Discriminatory Expressions to Produce Interpretable Models in Microblogging Context

Manuel Francisco, Juan Luis Castro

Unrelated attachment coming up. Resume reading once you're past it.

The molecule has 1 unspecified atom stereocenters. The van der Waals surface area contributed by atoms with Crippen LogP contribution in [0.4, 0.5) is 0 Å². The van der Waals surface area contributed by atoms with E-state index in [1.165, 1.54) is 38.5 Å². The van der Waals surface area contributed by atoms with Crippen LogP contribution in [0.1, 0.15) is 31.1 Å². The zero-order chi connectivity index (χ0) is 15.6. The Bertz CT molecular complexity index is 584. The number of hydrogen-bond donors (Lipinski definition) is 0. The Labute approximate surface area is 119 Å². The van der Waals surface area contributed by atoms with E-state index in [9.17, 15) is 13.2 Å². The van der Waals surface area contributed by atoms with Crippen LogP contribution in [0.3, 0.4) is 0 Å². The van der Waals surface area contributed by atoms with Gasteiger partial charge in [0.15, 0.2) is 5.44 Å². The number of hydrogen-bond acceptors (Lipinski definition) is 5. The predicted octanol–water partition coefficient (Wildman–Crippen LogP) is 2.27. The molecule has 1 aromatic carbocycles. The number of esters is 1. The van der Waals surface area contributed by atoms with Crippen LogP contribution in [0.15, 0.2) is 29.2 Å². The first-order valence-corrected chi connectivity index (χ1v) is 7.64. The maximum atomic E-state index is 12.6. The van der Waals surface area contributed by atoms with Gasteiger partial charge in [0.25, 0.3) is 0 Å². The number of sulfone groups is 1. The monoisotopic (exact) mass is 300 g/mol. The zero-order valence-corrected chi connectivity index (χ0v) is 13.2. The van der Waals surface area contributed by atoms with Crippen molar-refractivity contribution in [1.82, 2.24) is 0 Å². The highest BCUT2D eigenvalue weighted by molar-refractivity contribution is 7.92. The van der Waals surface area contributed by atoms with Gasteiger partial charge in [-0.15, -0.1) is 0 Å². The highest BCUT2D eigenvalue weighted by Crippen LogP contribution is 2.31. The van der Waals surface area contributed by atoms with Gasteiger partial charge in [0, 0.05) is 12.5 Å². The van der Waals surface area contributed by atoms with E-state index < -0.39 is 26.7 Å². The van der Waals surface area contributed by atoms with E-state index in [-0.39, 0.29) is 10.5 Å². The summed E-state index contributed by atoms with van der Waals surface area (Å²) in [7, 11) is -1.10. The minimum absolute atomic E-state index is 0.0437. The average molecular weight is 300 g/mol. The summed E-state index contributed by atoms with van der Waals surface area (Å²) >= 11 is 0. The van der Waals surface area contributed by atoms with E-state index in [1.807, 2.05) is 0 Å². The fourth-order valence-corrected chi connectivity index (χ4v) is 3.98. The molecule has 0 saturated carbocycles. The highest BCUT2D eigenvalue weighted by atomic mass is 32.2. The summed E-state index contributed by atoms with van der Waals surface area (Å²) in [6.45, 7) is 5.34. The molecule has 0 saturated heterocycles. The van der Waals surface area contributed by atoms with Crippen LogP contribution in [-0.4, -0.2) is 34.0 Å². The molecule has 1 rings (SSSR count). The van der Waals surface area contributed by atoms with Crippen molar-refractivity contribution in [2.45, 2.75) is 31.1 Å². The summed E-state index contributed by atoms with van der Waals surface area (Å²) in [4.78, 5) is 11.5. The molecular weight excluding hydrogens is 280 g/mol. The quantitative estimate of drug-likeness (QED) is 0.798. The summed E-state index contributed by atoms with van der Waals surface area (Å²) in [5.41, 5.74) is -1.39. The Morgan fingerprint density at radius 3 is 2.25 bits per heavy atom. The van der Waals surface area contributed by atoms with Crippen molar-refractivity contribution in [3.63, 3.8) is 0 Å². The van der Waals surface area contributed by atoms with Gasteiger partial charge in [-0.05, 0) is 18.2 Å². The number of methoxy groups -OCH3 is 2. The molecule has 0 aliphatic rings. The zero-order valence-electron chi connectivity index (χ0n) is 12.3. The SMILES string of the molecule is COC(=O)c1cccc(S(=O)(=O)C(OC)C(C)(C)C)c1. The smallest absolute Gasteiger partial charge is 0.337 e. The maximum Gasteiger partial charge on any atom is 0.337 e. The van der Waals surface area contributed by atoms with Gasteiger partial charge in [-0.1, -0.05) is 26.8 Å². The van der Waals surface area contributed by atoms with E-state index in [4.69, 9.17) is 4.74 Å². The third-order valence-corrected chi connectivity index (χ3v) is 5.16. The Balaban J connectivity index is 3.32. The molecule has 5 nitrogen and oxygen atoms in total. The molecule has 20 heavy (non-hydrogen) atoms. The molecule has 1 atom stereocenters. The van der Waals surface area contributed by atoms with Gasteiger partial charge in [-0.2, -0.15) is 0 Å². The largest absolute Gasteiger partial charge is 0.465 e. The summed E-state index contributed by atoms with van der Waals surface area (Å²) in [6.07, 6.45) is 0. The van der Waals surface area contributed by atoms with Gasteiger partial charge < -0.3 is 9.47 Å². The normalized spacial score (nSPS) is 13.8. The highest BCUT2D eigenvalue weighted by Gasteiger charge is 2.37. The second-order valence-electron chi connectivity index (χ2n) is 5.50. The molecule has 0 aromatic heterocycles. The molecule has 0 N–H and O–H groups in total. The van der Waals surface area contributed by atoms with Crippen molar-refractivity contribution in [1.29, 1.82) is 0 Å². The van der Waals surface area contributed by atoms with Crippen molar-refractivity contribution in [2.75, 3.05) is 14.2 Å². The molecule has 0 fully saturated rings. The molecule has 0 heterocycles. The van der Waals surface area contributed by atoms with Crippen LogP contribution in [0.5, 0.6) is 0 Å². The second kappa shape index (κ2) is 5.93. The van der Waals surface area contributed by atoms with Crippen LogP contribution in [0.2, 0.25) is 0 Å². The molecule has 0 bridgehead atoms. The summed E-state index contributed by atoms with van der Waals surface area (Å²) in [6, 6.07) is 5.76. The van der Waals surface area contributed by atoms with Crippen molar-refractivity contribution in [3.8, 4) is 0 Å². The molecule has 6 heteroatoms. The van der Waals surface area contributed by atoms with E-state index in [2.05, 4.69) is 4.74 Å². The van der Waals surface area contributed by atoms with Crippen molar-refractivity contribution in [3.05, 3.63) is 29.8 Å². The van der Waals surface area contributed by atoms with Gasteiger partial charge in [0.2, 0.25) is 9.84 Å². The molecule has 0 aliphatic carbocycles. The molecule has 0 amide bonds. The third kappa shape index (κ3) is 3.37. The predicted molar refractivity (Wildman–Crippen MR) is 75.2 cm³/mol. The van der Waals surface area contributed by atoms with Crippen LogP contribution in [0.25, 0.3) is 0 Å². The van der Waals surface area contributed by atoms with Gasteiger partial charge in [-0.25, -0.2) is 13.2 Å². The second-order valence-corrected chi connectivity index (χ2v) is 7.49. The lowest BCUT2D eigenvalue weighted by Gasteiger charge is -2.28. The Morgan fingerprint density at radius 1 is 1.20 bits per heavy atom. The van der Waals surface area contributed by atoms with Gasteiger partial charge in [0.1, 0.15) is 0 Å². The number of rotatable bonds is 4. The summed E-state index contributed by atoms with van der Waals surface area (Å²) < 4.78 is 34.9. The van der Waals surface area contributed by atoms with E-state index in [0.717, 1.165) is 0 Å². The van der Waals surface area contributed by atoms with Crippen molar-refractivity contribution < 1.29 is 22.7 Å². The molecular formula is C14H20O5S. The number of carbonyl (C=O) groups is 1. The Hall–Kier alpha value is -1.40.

Social Networking Sites (SNS) are one of the most important ways of communication. In particular, microblogging sites are being used as analysis avenues due to their peculiarities (promptness, short texts...). There are countless researches that use SNS in novel manners, but machine learning (ML) has focused mainly in classification performance rather than interpretability and/or other goodness metrics. Thus, state-of-the-art models are black boxes that should not be used to solve problems that may have a social impact. When the problem requires transparency, it is necessary to build interpretable pipelines. Arguably, the most decisive component in the pipeline is the classifier, but it is not the only thing that we need to consider. Despite that the classifier may be interpretable, resulting models are too complex to be considered comprehensible, making it impossible for humans to comprehend the actual decisions. The purpose of this paper is to present a feature selection mechanism (the first step in the pipeline) that is able to improve comprehensibility by using less but more meaningful features while achieving a good performance in microblogging contexts where interpretability is mandatory. Moreover, we present a ranking method to evaluate features in terms of statistical relevance and bias. We conducted exhaustive tests with five different datasets in order to evaluate classification performance, generalisation capacity and actual interpretability of the model. Our results shows that our proposal is better and, by far, the most stable in terms of accuracy, generalisation and comprehensibility.

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